Psychologists describe behaviors as either respondent or operant. A respondent behavior is one that happens when exposed to a stimulus, and it is typically a reflexive action geared toward protection or survival.
For example, if you shine a bright light into someone’s eyes, the eyes will automatically close to protect them from discomfort and potential damage. Another example would be sweating on a hot day during physical exertion; sweating helps prevent the body from overheating.
However, in Applied Behavior Analysis, respondent behavior is rarely addressed. Instead, ABA therapy focuses on operant behavior when discussing the child’s learning history.
What Is a Learning History?
A learning history is the sum of all behaviors modified or conditioned by the individual’s interactions with other people, events, or experiences. It includes all of the antecedents and consequences that have combined to impact the individual’s behavior.
When you were a child, you probably learned to associate a hot stove with a painful experience by getting too close to or touching one. You then learned to associate the word hot with this experience, so a verbal warning was enough to make you exercise additional caution. This is just one example of an operant behavior that became part of your learning history.
However, the learning history of a child on the autism spectrum can be much more complex. Children quickly learn behaviors that will often obtain reactions from their parents or caregivers. For example, they may learn that throwing a tantrum in a crowded store will get them the toy or candy that they want, or that screaming at their mother while she is on the phone will cause her to end the call so that she can give the child her attention.
Although the outcome that the child desires is normally positive, it is important to remember that the behavior can sometimes be designed to have a negative consequence, or that the child may have little concern for whether the consequences are positive or negative. One example of this is when children seek attention without regard to whether they will be hugged, yelled at, sent to their room, or rewarded with a snack; the purpose may be just to access some sort of attention.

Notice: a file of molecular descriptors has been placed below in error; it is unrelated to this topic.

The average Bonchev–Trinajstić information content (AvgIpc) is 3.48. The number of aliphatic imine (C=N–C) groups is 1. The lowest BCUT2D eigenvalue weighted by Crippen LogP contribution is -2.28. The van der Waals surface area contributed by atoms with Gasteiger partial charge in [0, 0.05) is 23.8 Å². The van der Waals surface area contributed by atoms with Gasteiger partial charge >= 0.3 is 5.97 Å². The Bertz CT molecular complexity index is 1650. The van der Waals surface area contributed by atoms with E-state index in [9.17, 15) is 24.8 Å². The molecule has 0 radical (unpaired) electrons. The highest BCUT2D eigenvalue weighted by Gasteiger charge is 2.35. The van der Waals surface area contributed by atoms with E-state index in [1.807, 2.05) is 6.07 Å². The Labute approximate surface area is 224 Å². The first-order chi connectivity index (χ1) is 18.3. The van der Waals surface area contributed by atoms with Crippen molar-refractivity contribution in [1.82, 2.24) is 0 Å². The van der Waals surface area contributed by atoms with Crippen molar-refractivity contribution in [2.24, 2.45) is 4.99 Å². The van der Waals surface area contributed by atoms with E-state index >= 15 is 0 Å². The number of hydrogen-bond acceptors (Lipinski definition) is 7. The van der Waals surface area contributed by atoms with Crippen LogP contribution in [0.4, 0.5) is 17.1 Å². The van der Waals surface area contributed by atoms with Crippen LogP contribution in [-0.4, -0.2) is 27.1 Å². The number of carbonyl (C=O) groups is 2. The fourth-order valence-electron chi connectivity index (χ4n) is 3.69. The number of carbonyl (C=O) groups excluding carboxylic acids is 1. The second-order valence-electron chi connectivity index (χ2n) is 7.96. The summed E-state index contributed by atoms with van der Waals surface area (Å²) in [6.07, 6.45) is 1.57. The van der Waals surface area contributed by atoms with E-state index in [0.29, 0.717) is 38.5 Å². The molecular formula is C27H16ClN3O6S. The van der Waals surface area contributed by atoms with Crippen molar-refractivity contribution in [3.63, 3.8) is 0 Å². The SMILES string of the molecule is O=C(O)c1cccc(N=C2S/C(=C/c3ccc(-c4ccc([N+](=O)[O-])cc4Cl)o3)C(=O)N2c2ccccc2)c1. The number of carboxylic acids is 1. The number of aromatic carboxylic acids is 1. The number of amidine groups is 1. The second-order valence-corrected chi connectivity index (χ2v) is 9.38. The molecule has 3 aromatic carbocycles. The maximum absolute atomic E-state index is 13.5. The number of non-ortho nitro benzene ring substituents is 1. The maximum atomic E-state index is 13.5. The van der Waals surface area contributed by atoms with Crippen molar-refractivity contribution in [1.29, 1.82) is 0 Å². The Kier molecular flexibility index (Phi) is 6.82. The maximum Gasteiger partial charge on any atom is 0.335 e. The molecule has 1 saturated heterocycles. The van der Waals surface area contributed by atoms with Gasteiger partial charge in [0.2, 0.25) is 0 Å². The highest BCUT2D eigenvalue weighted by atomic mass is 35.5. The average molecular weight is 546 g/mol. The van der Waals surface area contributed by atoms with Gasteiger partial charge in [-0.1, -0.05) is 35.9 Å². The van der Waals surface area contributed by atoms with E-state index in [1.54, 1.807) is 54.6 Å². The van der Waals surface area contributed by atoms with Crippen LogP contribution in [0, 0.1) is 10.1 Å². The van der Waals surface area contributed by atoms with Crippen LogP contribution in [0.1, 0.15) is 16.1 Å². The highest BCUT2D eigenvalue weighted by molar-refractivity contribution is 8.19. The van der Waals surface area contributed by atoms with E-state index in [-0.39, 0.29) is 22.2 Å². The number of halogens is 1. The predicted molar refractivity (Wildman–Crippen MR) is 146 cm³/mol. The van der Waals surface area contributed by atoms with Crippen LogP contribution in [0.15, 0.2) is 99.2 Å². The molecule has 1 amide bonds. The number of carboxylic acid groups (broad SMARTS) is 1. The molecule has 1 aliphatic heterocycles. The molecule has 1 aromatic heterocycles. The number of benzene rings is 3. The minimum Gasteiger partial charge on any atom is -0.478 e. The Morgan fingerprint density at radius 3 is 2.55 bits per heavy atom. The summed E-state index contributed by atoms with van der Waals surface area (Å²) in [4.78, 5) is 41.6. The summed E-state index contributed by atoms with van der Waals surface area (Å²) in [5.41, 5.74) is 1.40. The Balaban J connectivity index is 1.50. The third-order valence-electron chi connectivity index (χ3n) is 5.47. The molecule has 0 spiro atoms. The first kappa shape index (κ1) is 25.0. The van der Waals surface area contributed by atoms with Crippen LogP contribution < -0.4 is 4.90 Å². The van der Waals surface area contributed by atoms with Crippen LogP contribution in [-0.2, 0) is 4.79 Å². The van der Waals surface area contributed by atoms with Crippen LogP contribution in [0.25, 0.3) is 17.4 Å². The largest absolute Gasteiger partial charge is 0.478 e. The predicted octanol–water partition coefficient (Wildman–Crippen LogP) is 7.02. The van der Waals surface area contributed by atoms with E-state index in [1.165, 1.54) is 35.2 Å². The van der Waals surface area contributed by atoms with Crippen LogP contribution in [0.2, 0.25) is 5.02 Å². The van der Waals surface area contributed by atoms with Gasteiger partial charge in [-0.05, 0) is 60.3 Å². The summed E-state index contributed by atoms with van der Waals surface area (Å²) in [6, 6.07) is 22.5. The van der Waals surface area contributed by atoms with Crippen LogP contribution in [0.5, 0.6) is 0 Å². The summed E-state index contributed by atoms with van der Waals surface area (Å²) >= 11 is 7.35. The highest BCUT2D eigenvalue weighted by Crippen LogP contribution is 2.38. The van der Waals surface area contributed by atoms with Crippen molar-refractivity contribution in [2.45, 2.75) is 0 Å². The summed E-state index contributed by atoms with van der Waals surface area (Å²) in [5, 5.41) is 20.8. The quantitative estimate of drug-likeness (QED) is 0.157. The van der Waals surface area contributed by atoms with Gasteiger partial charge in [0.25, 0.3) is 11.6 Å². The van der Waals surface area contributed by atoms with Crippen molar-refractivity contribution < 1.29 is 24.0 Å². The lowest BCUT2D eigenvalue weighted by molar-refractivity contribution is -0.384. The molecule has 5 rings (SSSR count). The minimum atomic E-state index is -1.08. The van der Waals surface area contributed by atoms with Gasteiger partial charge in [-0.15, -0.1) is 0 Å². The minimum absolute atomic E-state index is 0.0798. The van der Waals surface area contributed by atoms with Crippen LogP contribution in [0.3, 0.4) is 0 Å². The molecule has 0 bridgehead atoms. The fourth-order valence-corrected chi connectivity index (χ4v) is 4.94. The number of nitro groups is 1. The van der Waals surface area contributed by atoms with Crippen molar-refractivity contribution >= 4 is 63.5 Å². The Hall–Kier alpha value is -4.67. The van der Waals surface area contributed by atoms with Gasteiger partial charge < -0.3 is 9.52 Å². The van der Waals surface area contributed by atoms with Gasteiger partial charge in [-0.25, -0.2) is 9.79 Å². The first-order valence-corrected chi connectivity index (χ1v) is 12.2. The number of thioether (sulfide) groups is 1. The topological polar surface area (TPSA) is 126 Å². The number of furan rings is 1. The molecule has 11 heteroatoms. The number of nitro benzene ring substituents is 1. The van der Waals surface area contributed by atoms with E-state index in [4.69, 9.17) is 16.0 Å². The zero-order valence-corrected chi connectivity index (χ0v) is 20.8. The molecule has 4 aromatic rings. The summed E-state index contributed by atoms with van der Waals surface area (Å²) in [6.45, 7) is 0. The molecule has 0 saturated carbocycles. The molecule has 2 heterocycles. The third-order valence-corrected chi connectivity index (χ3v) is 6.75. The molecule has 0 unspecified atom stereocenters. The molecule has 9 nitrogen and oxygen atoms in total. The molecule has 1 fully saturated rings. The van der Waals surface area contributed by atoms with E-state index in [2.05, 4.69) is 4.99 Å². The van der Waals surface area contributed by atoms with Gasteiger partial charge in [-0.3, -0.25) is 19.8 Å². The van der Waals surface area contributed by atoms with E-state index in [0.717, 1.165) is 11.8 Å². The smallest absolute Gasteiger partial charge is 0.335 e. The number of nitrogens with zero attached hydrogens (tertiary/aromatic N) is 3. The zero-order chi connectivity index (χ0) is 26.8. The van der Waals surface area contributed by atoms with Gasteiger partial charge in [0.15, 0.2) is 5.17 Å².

What Is a Long Learning History?
A long learning history is defined as a behavior that has been practiced for many months or even years. During this time, the behavior has been reinforced through the responses of the parent or caregiver for a long period of time.
For example, a child may learn that ignoring a parent’s request to put toys away will lead to the parent taking care of the task, or they may learn that throwing their study materials on the floor is an effective way to avoid homework or even delay the homework for some time . However, a long learning history can also contain positive behaviors, including behaviors that have been learned one step at a time.
To illustrate, some parents teach their children to brush their teeth by breaking the task into a series of steps, typically modelled by the parent. First, the children might learn how to hold a toothbrush, then they learn to put the toothpaste on the brush before moving on to brushing their own teeth.
Why Is Learning History a Vital Part of ABA?
The goal is to modify the child’s behavior to enhance learning, social skills, and independence. Understanding the learning history is a vital part of planning and executing the actions that caregivers need to take to help the child. Behaviors can be modified, but it will be necessary to understand the impact that the actions of others can have on a child’s behavior.
It is also important to know how long the child has been exhibiting the behavior. If the child has been displaying a behavior for only a few days, it will be much easier and faster to alter the behavior than to alter a behavior that the child has exhibited for two or three years. Change is still possible, but parents will need to have patience. They will need to remain steadfast in their commitment to their child. They may also need to review the ABCs of an ABA program.
The ABCs are essential to define the operant behavior, and operant behavior is a critical part of your child’s learning history. Taken together, they can help you shape your child’s long learning history in positive, meaningful ways.